Issue Date: November 21, 2003
Maciel case belies church promises to combat abuse
Perhaps in some arcane Vatican understanding of things lies the explanation for how Fr. Marcial Maciel cannot only remain a priest in good standing but be heralded by one of the highest authorities in the church for the “great work that you do.”
Maciel is founder of the Legionaries of Christ, a conservative religious order with U.S. headquarters in Connecticut. He received the praise and several embraces from Cardinal Angelo Sodano, the Vatican’s secretary of state ( see story), during a ceremony marking the opening of the academic year at Regina Apostolorum, the university operated by the Legionaries in Rome.
Maciel may be a papal favorite — he has traveled with the pope in the past and has shown up more recently at papal events in Rome — but he is also the target of accusations of sexual abuse by nine former members of the Legionaries of Christ.
We have argued on this page against the zero tolerance policy initially adopted by the bishops last year, and we believe that priests deserve due process and the presumption of innocence. At the same time, the law requires that accusations of sexual abuse be turned over to police, and it is certainly wise to remove from ministry priests who have been credibly accused.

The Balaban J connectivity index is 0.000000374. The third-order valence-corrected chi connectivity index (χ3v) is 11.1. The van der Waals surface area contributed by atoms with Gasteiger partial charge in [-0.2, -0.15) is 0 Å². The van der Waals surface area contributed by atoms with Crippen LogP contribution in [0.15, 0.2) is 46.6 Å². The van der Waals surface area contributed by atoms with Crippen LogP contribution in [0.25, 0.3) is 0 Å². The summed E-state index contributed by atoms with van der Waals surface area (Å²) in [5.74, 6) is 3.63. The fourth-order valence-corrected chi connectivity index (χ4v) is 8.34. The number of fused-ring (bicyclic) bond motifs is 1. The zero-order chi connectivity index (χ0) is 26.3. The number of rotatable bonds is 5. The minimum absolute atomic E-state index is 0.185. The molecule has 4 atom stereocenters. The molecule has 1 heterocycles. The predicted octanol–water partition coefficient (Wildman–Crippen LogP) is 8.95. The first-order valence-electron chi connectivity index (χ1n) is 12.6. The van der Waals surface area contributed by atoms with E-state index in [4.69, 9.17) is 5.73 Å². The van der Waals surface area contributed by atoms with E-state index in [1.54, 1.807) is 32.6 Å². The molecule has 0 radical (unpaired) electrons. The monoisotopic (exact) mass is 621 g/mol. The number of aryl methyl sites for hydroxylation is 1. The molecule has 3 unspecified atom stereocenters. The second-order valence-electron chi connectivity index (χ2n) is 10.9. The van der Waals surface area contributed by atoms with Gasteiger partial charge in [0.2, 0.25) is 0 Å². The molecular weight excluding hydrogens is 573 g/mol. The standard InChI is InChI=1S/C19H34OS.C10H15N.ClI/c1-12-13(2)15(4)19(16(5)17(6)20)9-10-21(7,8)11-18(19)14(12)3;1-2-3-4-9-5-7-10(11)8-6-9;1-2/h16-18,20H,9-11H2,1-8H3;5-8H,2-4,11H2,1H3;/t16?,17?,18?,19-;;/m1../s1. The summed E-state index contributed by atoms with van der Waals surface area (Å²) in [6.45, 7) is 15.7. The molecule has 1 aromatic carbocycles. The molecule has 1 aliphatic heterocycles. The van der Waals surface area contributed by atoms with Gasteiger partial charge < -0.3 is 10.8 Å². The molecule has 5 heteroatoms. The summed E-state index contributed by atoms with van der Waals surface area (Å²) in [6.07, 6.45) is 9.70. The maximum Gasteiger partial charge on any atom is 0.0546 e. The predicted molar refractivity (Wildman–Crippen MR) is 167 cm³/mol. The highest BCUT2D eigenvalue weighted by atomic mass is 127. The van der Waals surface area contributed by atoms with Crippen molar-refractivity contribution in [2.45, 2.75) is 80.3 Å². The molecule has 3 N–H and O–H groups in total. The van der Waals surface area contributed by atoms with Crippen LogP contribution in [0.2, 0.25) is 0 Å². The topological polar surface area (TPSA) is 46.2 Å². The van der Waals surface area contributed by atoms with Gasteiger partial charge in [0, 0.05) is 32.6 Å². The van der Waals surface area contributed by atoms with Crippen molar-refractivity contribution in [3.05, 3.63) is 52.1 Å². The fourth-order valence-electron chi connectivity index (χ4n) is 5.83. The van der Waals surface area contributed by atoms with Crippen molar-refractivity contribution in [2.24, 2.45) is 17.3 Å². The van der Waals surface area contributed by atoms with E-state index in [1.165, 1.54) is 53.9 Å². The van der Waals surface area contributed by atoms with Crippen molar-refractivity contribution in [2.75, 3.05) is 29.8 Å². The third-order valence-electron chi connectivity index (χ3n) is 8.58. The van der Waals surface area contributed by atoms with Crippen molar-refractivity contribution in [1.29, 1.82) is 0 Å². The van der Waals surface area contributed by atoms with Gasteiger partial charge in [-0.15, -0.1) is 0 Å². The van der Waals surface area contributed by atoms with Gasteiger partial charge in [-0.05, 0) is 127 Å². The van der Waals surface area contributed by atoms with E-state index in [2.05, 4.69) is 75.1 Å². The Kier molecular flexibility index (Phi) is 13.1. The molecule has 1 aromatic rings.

In Maciel’s case, the nature of the allegations and the credibility of the alleged victims would make it an easy call almost anywhere except the Vatican. No U.S. priest superior facing detailed and public accusations by nine former members of an order would last 10 minutes in active ministry.
How bizarre, then, that a head of an international order remains in place even though he would immediately be removed from ministry and turned over to legal authorities if he were living under church norms effective in the United States.
The alleged victims, who first went public with their accusations in 1997, included a retired priest in good standing in Madrid; a psychology professor in New York; a professor at the U.S. Defense Languages School in Monterey, Calif.; and in Mexico, a Harvard-trained scholar of Latin American studies; a lawyer; a rancher; an engineer; a schoolteacher; and another former priest who was a university president and who left a statement of alleged abuse and gave accounts to several witnesses before his death in 1995.
They have repeatedly said they are not seeking money, but justice and the prevention of further abuse.
Their case has been championed by respected theologians and conservative Catholics, who took it to Rome, where it was received by the Vatican’s Congregation for the Doctrine of the Faith but never adjudicated.
In simplest terms, the accusers never got a hearing at the highest levels.
In the Maciel case, the church is sending disturbing mixed signals. What are officials saying, first of all, to victims everywhere who are pressing their own cases? What does it say to other priests who have been sidelined or dismissed from active ministry altogether for accusations far less severe than those made against Maciel? (Details of the accusations can be found in previous stories now available in our archives at www.NCRonline.org ‘keyword Maciel’). And what message is it sending the wider culture, which is deeply skeptical of the ability of church leaders, who remain above accountability, to correct their course?
Vatican officials ought to understand, at the very least, that their promises about combating sexual abuse by priests remain empty until Maciel’s accusers receive a thorough and objective hearing.